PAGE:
Forestry research helps landowners best manage their own timber stands

by | Jan 5, 2011

In our “Field Trip” feature, we take readers into the field with a NCDA&CS employee to find out more about the varied types of work that go on in the department.

One of the signature qualities of North Carolina is the lushness of its land and forests. Anytime I fly, I marvel at the agricultural fields — laid out in a neat patchwork pattern below, the greenness of forestland, and the brilliant or deep-hued blues of lakes and ponds.

This same land also yields many valuable resources, which have been the foundation for the state’s development and growth. Food, fiber and wood products are all commodities produced in the state. And they are all renewable resources, if properly managed.

David Schnake is a forester who works with the department’s Research Stations Division. The majority of timberland in North Carolina is owned by private landowners. Some of the work Schnake is involved with helps or will help landowners make decisions on how to care for and manage their own timberlands.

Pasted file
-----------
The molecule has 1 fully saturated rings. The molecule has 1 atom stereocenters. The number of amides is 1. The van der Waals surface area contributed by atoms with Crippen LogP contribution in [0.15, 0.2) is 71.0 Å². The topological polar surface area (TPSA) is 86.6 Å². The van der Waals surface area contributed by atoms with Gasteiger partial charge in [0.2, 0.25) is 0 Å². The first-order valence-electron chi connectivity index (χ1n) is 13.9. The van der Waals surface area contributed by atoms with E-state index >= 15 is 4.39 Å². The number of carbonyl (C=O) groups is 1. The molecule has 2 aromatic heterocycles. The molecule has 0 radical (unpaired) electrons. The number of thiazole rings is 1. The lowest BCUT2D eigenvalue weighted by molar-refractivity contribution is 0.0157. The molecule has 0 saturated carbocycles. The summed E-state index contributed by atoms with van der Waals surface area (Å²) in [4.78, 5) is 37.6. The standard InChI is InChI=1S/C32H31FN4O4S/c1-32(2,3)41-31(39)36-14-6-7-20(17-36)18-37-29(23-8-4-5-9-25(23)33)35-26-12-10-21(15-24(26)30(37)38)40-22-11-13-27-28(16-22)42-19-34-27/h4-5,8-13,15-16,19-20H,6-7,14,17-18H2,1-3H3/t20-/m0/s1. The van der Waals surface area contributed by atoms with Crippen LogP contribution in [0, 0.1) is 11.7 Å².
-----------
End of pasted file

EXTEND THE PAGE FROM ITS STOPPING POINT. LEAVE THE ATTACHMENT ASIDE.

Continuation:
While forestland is renewable, it typically takes 20 years or more for trees to reach maturity, so long-term research is important to understanding the best practices for managing forestlands.

Watch as David talks about his work and a 42-acre water quality project he is involved with at Umstead Research Farm.


As David explains in the video, research is critical to helping farmers or timberland owners make important decisions about their land. Harvesting timber from the land is important to overall forest health, and receipts from timber sales add to the economy and enable many landowners to keep land that has been in their families for many years.

After timber is harvested, the land is prepped and replanted to start production of the next generation of trees. Prepping land can take many forms depending on its location and the types of trees landowners hope to produce. In the second segment of this video David talks about using prescribed burns to prep the land and how wood chips and tree debris may one day be a viable fuel source.


The Research Stations Division manages 18 stations statewide, facilitating and supporting research staff from N.C. State University, N.C. A&T University and the U.S. Department of Agriculture.